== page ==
05/19/2015 | comments (0)
If you’re wondering where the music of Nashville troubadour Woody Pines comes from, look to the streets. It was on the streets as a professional busker that Woody first cut his teeth, drawing liberally from the lost back alley anthems and scratchy old 78s of American roots music, whether country blues, jugband, hokum, or hillbilly. Heavy rollicking street performances are the key to some of today’s best roots bands, like Old Crow Medicine Show (Woody and OCMS’ Gill Landry used to tour the country in their own jugband), and they’re the key to Woody’s intensely catchy rhythms, jumpy lyrics, and wildly delirious sense of fun. Woody traveled all over the streets of this country, road testing his songs, drawing from the catchiest elements of the music he loved and adding in hopped-up vintage electrification to get that old country dancehall sound down right.
That’s why the songs on his new self-titled release Woody Pines (released May 28 on underground label Muddy Roots Recordings) are so hot. This is gonzo folk music, the kind of raise-the-rafters, boot-shakin’ jump blues that used to be banging out of juke joints all over the South in the late 1940s, but now it’s burning into the earholes of a younger generation of Nashville kids, all looking for music with deep roots and something to hang on to.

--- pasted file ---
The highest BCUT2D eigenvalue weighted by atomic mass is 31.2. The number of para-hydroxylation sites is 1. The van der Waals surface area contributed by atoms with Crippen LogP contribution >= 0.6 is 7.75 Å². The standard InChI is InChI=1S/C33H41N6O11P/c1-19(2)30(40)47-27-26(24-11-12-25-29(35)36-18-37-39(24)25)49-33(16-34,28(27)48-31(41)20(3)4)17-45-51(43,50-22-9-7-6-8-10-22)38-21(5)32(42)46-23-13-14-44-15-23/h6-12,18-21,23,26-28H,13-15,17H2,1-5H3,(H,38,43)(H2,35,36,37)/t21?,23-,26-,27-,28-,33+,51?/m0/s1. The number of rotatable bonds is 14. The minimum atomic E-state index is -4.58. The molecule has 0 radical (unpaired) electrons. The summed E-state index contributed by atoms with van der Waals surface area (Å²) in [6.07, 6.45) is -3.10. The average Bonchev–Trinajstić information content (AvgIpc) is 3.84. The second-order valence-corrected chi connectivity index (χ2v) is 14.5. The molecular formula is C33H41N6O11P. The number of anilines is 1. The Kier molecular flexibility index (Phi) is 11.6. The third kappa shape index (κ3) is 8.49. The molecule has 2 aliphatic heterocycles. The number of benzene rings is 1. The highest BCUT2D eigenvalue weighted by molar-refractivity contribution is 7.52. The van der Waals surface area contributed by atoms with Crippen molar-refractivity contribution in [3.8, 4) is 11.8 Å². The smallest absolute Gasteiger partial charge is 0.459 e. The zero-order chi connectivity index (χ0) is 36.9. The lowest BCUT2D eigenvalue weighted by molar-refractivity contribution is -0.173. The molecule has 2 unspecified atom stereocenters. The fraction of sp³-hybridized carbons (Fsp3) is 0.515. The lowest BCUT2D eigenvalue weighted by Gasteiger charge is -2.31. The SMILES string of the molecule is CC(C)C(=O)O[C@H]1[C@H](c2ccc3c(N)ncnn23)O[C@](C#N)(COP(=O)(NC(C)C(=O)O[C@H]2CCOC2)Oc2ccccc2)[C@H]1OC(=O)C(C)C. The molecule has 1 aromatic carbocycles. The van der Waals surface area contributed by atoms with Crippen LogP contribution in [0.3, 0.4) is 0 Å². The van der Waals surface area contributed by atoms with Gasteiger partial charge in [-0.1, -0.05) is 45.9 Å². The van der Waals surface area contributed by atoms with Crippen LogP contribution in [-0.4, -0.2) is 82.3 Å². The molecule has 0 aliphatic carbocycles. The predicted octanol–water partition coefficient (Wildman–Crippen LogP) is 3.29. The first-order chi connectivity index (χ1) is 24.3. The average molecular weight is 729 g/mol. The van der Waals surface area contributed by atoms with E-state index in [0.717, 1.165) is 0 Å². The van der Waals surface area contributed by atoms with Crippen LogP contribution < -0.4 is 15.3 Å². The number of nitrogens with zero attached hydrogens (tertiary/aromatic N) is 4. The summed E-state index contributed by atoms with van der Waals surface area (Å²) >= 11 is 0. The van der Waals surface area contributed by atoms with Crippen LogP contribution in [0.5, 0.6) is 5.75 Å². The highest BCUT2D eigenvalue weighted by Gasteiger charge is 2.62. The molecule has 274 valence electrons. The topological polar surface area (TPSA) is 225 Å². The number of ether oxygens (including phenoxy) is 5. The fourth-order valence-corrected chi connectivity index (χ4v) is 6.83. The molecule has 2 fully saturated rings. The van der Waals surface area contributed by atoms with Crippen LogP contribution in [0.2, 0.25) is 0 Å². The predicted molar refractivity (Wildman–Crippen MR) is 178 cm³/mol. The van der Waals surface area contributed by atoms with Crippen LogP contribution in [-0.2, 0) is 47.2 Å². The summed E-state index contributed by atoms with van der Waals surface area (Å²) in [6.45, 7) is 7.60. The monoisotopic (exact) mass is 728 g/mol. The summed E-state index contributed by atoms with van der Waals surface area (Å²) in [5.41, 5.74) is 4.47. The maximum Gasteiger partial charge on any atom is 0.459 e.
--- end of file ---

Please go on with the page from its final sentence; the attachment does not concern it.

It’s tempting to call Woody Pine’s newest music “rockabilly,” and in fact he recorded the new album at Sputnik Studios in Nashville, famous for recording rockabilly and psych-twang heroes JD McPherson, Jack White, and Sturgill Simpson. But it might be more accurate to call Woody’s new songs “hillbilly boogie;” a rarely remembered genre of American music made famous by the Delmore Brothers. Hillbilly boogie sits at the exact moment when the buzzed-out, electrified hillbilly country music of Appalachia (which itself drew heavily from country blues), first hit the sawdust-floored honky-tonks of old Nashville and Memphis. It was the moment exactly before the birth of rock ‘n’ roll. Woody writes with a wink to this critical time on songs like “Anything for Love” and “New Nashville Boogie,” drawing in modern references at will to make his points. He also dives deep into the tradition, drawing up gems like the old gangsta-folk song “Make It to the Woods” from the Mississippi Sheiks. In Woody’s music, there’s never an idea that roots music should be a recreation of an older time. Instead, he taps the vein of this music that’s still beating today, finding common ground with the old hucksters and bar-hounds who created the music in the first place.
When Woody Pines sings “when the train rolls by, I get a faceful of rain,” this isn’t some hipster dilettante twisting a faux-handlebar mustache and singing about old-timey railroads, this is a dedicated student of Woody Guthrie who used to hop freight trains to get from town to town. This is serious roots music that’s as much a way of life as an aesthetic choice. This music isn’t for dabblers; you gotta feel it in your bones. Let Woody Pines help.
Woody Pines "Make It to the Woods":
Woody Pines: "This Train Rolls By"
05/14/2015 | comments (0)
The Honey Dewdrops